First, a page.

This is a trick question, for the fates of many European countries
are now inextricably tied by what appears to be a poorly conceived
methodology of handling diverse political and economic entities under a
single currency without a truly authoritarian governing body.
Basically, it's the old American saying, "Too many Chiefs and not
enough Indians". If one member faces a harder landing, chances are that
several others will follow. When I first started this series, a few
pundits accused me of being sensationalist. I assume their weren't
studying the numbers. It's funny how a few days can bring so many to
your side of the table. Now it is becoming much clearer that this is
more of a pan-European issue than a pan-Hellenic one.
The printer of the world's reserve currency had a problem selling debt. How well do you think the EMU members will be able to hawk their record trillions of (now apparently obvious to all) relatively stressed debt? Well, Europe's Economic Recovery Almost Stalls as Germany Unexpectedly Stagnates as the IMF Joins EU, ECB in Pledging Support for Greece. This is an extreme blow to the credibility of the Euro. Just a year ago, (silly) pundits were speculating that the Euro would replace the dollar as the world's reserve currency, and now the IMF is coming to a EMU members aid just has it has third world and emerging countries.
This is part 3 of my Pan-European Sovereign Debt Crisis Series. See The Coming Pan-European Soverign Debt Crisis and What Country is Next in the Coming Pan-European Sovereign Debt Crisis? for the first two parts.
Much of the analysis that I have seen fails to put enough weight on the bad loan/NPA issue in each country's respective banking system, which essentially is the cause of most of the countries' particular malaise to begin with. I have thrown together a crude, rudimentary chart to put this into perspective...
When comparing these sovereigns using metrics that encompass more than the usual suspects, you get a clearer picture. The bank bailouts were expensive, arguably too expensive. It may have been better to let them fail in the market and nationalize them. Notice how the nations with the highest NPAs are doing the worst. In addition, one should remain cognizant that the "extend and pretend" game has allowed hundreds of billions of "phantom" NPAs to roam free in each of these countries' GDPs unrecorded. I believe there may be some surprises left in quite a few of the German banks. We will probably see if I'm right over the next few quarters. See German Recovery Stalls Unexpectedly in Fourth Quarter:German gross domestic product showed no growth in the final quarter of last year, official data showed on Friday, leaving Europe's largest economy on a weak footing going into 2010.
All one really has to to is follow the banking losses. They are deeply concealed in the Spanish banks, but are now coming home to roost (From Bloomberg: BBVA Fourth-Quarter Profit Plunges 94% to $44 Million on Asset Writedowns). As was illustrated by Speigel online below:
National deficits have increased in many countries belonging to the European common currency.
Even Speigel states: European Union Sees Threats to the Euro - Late last year, it became fashionable to predict the dollar's demise. This year, however, shaky state finances within the European common currency zone have many worried about the future of the euro. Even the EU thinks the monetary union could be in danger.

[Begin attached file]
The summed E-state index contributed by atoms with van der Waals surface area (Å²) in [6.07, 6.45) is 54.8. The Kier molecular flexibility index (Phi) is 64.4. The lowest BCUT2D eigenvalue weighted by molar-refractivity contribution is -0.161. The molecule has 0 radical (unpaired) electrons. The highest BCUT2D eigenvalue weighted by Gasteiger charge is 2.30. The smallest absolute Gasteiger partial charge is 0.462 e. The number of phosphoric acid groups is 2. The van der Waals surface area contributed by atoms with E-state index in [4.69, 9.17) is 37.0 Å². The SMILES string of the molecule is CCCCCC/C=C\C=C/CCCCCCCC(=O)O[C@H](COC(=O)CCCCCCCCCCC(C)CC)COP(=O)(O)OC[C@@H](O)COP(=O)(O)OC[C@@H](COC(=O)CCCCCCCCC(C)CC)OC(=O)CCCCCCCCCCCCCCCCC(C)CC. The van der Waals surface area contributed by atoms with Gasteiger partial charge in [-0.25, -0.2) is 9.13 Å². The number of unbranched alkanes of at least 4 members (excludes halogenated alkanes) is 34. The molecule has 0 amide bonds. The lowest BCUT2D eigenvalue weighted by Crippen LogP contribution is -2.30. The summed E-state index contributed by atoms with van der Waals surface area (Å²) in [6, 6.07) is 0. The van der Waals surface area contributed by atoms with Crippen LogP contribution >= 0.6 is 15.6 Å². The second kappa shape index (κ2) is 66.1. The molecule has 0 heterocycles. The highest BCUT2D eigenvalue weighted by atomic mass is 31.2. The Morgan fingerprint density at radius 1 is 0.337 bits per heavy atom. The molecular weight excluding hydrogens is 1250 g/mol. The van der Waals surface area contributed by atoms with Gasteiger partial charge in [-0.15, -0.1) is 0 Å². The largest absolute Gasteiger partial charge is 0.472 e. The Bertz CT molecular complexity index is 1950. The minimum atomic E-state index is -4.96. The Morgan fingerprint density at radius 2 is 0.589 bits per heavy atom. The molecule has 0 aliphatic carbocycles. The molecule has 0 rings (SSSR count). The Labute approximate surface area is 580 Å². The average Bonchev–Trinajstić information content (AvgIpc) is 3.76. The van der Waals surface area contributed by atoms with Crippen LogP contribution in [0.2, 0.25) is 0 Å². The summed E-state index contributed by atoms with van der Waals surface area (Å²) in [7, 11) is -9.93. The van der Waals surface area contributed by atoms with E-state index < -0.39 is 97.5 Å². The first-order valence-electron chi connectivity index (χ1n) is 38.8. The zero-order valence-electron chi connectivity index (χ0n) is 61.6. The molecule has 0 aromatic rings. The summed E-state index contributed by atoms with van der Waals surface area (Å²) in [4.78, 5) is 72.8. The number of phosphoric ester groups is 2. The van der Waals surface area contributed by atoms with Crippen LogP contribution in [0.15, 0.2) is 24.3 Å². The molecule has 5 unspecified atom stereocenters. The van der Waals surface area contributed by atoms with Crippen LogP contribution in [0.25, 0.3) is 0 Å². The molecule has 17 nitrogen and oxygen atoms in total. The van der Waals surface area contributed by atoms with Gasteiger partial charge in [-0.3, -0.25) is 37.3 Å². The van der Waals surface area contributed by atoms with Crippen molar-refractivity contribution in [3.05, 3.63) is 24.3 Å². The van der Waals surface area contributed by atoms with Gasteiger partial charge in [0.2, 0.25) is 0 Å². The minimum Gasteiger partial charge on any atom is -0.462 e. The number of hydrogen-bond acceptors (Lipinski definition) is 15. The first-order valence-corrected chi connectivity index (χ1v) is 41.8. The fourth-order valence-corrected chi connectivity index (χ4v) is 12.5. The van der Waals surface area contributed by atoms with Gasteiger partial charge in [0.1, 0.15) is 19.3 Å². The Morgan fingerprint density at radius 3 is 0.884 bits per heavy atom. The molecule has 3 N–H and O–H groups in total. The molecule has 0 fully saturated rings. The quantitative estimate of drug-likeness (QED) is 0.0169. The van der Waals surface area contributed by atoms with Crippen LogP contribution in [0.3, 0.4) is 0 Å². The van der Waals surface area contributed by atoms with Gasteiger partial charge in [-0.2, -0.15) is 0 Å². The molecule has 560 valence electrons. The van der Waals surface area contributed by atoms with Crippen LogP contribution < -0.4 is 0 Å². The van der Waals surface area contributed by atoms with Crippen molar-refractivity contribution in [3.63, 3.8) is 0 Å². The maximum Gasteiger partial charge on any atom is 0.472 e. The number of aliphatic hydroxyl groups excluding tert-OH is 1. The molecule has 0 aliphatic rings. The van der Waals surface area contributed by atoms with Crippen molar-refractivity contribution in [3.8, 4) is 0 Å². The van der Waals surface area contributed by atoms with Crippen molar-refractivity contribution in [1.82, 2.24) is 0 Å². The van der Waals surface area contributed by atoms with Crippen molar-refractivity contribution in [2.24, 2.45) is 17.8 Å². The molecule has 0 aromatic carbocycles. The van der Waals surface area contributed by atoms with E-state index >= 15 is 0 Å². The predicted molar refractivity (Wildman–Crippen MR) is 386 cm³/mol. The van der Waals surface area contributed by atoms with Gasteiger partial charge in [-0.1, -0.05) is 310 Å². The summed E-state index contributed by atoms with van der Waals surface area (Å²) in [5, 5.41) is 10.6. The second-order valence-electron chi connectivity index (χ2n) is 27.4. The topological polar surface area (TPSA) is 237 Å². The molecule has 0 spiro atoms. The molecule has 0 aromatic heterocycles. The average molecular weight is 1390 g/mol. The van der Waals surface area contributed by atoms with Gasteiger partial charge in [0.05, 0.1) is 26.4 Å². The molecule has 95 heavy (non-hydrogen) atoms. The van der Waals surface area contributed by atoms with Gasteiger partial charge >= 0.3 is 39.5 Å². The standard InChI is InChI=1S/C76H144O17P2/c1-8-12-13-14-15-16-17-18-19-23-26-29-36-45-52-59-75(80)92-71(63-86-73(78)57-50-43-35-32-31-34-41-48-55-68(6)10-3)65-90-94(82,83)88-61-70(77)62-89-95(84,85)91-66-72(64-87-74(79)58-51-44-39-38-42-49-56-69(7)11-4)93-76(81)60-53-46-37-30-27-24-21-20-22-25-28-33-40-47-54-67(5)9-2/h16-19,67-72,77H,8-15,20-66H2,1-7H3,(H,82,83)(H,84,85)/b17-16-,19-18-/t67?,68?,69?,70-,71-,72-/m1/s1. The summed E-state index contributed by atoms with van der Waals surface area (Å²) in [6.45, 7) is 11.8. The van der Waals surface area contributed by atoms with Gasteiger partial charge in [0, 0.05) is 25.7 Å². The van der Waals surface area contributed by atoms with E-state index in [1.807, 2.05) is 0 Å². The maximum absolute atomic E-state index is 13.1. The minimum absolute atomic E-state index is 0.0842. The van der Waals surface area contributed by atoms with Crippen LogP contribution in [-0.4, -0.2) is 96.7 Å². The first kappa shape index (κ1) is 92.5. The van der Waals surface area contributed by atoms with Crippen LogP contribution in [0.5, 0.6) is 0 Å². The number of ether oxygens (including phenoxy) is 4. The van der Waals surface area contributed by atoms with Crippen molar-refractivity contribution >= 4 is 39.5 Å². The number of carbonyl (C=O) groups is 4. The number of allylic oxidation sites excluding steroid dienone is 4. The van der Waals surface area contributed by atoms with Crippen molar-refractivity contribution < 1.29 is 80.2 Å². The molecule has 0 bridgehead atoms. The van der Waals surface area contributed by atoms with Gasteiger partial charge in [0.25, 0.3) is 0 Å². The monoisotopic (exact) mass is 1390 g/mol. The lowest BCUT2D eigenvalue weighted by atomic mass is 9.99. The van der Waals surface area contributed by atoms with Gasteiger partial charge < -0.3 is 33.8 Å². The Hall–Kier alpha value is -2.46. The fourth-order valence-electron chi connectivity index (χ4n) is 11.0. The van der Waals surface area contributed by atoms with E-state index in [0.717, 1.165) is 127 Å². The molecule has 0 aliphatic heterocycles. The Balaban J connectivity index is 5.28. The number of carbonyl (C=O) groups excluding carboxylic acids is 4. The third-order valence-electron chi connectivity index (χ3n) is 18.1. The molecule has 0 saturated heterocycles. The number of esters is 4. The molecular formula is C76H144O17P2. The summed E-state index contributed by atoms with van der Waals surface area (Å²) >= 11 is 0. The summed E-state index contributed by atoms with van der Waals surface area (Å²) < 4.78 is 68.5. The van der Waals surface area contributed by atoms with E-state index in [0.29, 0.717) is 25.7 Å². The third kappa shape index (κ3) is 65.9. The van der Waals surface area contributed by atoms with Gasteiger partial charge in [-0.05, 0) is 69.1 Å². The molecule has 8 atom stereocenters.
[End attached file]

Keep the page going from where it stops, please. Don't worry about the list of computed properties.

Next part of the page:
Notice how all of the big deficits also have big bank NPA chunks as a percent of their GDP? I warned of this just over a year ago, focusing on Spain and their busting housing boom. See The Spanish Inquisition is About to Begin... and the original forensic report and macro analyis of Spain's housing bust from January of 2009, Reggie Middleton on the New Global Macro - the Forensic Analysis of a Spanish Bank Wednesday, 28 January 2009 (paying subscribers may download the BBVA forensic analysis, whose subject matter is now quite timely). In this post I made clear that BBVA had considerable problems, Spain was heading down and to quote from the actual post, "Those of you who attended the BoomBustBlog Boat rides should have heard me express my opinions that I believed the Pound, Euro and oil would all head sharply southward."
Below are excerpts from an excellent article on Spain from the blog "A Fistful of Euros":
The impact of the stimulus package can also be seen in the seasonally adjusted unemployment numbers supplied to Eurostat by the Spanish Statistics Office (INE). Unemployment (which hit 19.3% in September - see chart below) has been rising continuously since mid 2007, but the sharpest increases were registered during the fourth quarter of 2008 and the first quarter of 2009.
It is very hard to see any real difference in the trend rate of increase between the second and third quarters of 2009, and we should expect this trend job attrition rate to continue until it once more accelerates under the impact of either the government being unable to continue funding the stimulus, or the banking sector having a financial crisis (possibly induced by someone being forced into trying to sell some of the housing units they are accumulating only to discover that there are no buyers, since the market is effectively dead)...
That is to say, credit is once more starting to flow freely round the French economy, while here in Spain banks continue to accumulate reserves, lending generously to the government, while money for struggling small companies and for young people looking to buy homes is hard to find. What is more, if we look at the chart below (which was prepared by Dominique Barbet and Martine Borde for PNB Paribas) we will see that the stock of unsold new homes – which was in any event never very high in France, maybe 100,000 in the spring – is down by 20% as sales steadily pick up again, while here in Spain we continue to play a guessing game to decide just how many (more than a million surely) such properties there are here, and the number is growing, not declining, since real new sales to private individuals (as opposed to newly completed properties contracted two years or so ago, or exchanges between developers and banks) are almost non existent at this point. Everyone knows prices will fall further, and are waiting for them to go down...
Then on Friday we had the key piece of information, which confirmed what many of us already suspected, since Markit PMI data for October retail sales made plain the presence of very divergent trends across the Eurozone, with ever more robust growth in France contrasting with falling sales in Germany and Italy. As Jack Kennedy, economist at survey organisers Markit Economics said “While the sense of growing optimism should be treated with some caution – it appears the increase in sales was also supported by widespread discounting and the continuation of the government’s car scrappage scheme – the outperformance of France relative to Germany and Italy offers further evidence that it is France that is leading the Eurozone recovery.”..